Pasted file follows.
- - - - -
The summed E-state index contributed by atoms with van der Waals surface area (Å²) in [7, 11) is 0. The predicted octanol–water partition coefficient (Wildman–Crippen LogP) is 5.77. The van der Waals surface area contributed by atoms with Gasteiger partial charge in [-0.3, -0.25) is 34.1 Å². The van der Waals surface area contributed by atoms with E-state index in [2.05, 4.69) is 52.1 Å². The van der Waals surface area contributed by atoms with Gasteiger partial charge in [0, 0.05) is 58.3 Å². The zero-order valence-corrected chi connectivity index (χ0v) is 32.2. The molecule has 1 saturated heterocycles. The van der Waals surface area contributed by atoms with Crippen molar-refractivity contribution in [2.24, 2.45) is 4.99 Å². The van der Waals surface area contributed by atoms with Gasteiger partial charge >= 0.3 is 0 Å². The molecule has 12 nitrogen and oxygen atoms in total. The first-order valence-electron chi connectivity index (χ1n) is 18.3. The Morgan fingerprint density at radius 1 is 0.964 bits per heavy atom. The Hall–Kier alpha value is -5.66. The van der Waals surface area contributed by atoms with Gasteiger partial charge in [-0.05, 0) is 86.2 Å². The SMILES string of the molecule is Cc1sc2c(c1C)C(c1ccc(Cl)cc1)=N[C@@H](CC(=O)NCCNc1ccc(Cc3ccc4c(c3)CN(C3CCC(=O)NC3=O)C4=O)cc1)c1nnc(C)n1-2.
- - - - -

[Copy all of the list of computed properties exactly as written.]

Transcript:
The summed E-state index contributed by atoms with van der Waals surface area (Å²) in [7, 11) is 0. The predicted octanol–water partition coefficient (Wildman–Crippen LogP) is 5.77. The van der Waals surface area contributed by atoms with Gasteiger partial charge in [-0.3, -0.25) is 34.1 Å². The van der Waals surface area contributed by atoms with E-state index in [2.05, 4.69) is 52.1 Å². The van der Waals surface area contributed by atoms with Gasteiger partial charge in [0, 0.05) is 58.3 Å². The zero-order valence-corrected chi connectivity index (χ0v) is 32.2. The molecule has 1 saturated heterocycles. The van der Waals surface area contributed by atoms with Crippen molar-refractivity contribution in [2.24, 2.45) is 4.99 Å². The van der Waals surface area contributed by atoms with Gasteiger partial charge >= 0.3 is 0 Å². The molecule has 12 nitrogen and oxygen atoms in total. The first-order valence-electron chi connectivity index (χ1n) is 18.3. The Morgan fingerprint density at radius 1 is 0.964 bits per heavy atom. The Hall–Kier alpha value is -5.66. The van der Waals surface area contributed by atoms with Gasteiger partial charge in [-0.05, 0) is 86.2 Å². The SMILES string of the molecule is Cc1sc2c(c1C)C(c1ccc(Cl)cc1)=N[C@@H](CC(=O)NCCNc1ccc(Cc3ccc4c(c3)CN(C3CCC(=O)NC3=O)C4=O)cc1)c1nnc(C)n1-2.